We’ll also have monologues from the play adaptation from the book, Infamous Mothers,  which Sagashus will have available for purchase at the event. These monologues that will be performed by actresses. The women whose stories will be told through the monologues, the women the book is about will be in the audience. So they will see their life being played out on stage. I think it’s just phenomenal that she’ll have the book, she’ll have something that can go on stage to reach so many people to tell these stories of these infamous mothers that sometimes society throws away. They do so much for society and they have so much to offer. They are doing it.

I think it’s exciting to give these actresses the opportunity to perform in this beautiful location to an audience that may not otherwise see a performance like this. It’s going to be real, it’s going to be raw, and it may be a little uncomfortable. But you know what? That’s real life and those are the stories that have to be told and sometimes it’s not always pretty.

Madison365: Right. Who should come to this dinner?

Angela Davis: Fundraising and grantmaking is the heartbeat of what we do at a Fund for Women, beat by beat. We’re building a culture of women’s philanthropy that pumps life into the mission to transform lives in Dane County so all women and girls thrive. Because we are a giving partner of Madison Community Foundation, more of the dollars that are raised go right directly to our grantmaking, which is huge. So our partnership with MCF is very, very important.

Why should you come to this? This intimate evening with Sagashus Levingston is going to be an amazing event that will give you an opportunity to give back, an opportunity to see women’s stories, and an opportunity to network and make a difference in the community. All women and girls in our community deserve the right to reach their full potential and with your support of coming to this event, that will help us to do that.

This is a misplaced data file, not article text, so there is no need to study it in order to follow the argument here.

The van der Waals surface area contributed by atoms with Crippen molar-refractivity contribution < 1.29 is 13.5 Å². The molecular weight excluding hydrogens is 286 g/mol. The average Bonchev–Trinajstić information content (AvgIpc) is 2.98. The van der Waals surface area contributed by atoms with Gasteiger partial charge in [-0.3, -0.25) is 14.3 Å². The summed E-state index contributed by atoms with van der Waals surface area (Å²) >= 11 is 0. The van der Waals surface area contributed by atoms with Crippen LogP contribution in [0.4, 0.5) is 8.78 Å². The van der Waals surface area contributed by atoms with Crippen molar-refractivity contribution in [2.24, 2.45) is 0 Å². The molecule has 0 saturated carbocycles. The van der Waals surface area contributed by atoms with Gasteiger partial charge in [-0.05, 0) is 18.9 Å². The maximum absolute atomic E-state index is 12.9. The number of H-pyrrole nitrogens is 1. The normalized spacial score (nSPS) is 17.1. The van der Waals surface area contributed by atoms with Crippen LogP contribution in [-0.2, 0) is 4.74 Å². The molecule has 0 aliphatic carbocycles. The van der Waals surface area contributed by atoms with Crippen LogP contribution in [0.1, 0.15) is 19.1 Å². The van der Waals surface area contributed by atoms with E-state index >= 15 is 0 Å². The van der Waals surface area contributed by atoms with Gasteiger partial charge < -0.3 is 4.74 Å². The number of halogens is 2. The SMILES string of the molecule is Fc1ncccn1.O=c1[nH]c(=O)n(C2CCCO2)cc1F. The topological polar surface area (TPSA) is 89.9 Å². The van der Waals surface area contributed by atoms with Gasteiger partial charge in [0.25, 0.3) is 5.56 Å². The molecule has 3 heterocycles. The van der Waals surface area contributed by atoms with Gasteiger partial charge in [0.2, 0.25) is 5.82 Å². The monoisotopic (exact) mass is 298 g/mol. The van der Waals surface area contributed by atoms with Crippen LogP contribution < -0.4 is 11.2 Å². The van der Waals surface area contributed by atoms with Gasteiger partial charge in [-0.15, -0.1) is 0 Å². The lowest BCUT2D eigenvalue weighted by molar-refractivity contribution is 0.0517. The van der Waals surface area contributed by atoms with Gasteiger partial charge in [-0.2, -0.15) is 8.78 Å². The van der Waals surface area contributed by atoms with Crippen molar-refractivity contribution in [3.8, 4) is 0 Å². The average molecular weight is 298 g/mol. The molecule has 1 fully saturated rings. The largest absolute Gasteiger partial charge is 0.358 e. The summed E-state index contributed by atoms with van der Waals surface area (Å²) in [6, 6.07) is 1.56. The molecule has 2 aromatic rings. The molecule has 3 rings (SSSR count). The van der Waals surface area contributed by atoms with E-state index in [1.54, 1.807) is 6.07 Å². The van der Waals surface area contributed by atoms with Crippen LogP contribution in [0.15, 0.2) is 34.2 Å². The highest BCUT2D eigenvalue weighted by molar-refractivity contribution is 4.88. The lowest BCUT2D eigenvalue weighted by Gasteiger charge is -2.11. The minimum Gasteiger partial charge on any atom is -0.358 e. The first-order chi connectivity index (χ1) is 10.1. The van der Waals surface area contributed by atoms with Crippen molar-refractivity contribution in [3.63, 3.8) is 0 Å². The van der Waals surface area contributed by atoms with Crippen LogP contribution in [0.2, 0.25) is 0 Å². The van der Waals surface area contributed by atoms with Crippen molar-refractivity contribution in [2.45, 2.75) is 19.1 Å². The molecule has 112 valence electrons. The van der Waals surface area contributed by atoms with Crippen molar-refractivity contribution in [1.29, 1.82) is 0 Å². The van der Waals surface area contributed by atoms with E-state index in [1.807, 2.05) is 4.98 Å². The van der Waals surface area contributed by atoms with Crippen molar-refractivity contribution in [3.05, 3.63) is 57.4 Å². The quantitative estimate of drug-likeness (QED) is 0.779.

Madison365: You’ve been in Madison now, what about two years?

Angela Davis: About two and a half years.

Madison365: You say you kind of fell in love with the city those first couple of visits.

Angela Davis: Mm-hmm.

Madison365: In that two and a half years, what more have you learned about Madison since you first visited till now?

Angela Davis: That’s a good question. It’s been interesting, that’s for sure. It’s an interesting place. I can see how you can get a little lost here sometimes, I think. But you have to find the right group and the right circle. I found some very welcoming people here. What I was told was this was one of the most progressive cities in the country. I’m still looking for that. In some ways it’s been very challenging as a black woman here in Madison, just to be honest.

But in other ways people, my colleagues and other people that I come in contact with, have been very open and warm. The people I work with at A Fund for Women, they’ve been very open, warm. But they’re still a lot of work that has to be done here. I’m also very fortunate being a member of Delta Sigma Theta Sorority Incorporated because I have a built-in family. But it’s not easy. It’s not easy. Some days I’m just amazed at some of the things that are going on here and, hopefully, we all can play a part of making a difference.

Madison365: Very optimistic.

Angela Davis: You know what? You have to be optimistic. If not you’ll get caught up in a deep depression or you’ll just throw your hands up and say, you know what, I think I’m just going to leave. I can go back to where I was. I don’t need this. But I see it as a challenge too. I never want to let anyone steal my joy and I’m not going to do that. I’m going to fight. It’s not a fight that I fight alone and there’s so many people here that want to fight and make a difference and change that narrative. I want to be a part of that.